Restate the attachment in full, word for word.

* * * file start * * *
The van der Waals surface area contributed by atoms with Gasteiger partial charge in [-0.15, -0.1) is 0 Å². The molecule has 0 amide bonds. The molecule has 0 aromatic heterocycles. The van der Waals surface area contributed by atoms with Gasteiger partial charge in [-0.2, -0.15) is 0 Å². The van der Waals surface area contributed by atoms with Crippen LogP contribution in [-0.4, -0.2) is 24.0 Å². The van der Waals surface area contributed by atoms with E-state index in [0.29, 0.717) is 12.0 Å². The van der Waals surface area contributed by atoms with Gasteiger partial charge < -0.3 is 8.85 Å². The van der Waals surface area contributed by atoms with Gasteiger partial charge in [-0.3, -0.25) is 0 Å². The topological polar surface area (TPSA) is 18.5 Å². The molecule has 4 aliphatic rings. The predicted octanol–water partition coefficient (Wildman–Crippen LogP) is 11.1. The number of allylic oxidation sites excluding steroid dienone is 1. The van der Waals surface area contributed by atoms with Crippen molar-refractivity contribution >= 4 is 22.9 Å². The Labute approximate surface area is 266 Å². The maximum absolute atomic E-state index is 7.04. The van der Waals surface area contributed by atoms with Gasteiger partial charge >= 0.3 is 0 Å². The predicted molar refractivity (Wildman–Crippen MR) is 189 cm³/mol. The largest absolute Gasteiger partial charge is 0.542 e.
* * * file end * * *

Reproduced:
The van der Waals surface area contributed by atoms with Gasteiger partial charge in [-0.15, -0.1) is 0 Å². The molecule has 0 amide bonds. The molecule has 0 aromatic heterocycles. The van der Waals surface area contributed by atoms with Gasteiger partial charge in [-0.2, -0.15) is 0 Å². The van der Waals surface area contributed by atoms with Crippen LogP contribution in [-0.4, -0.2) is 24.0 Å². The van der Waals surface area contributed by atoms with E-state index in [0.29, 0.717) is 12.0 Å². The van der Waals surface area contributed by atoms with Gasteiger partial charge < -0.3 is 8.85 Å². The van der Waals surface area contributed by atoms with Gasteiger partial charge in [-0.3, -0.25) is 0 Å². The topological polar surface area (TPSA) is 18.5 Å². The molecule has 4 aliphatic rings. The predicted octanol–water partition coefficient (Wildman–Crippen LogP) is 11.1. The number of allylic oxidation sites excluding steroid dienone is 1. The van der Waals surface area contributed by atoms with Crippen molar-refractivity contribution >= 4 is 22.9 Å². The Labute approximate surface area is 266 Å². The maximum absolute atomic E-state index is 7.04. The van der Waals surface area contributed by atoms with Gasteiger partial charge >= 0.3 is 0 Å². The predicted molar refractivity (Wildman–Crippen MR) is 189 cm³/mol. The largest absolute Gasteiger partial charge is 0.542 e.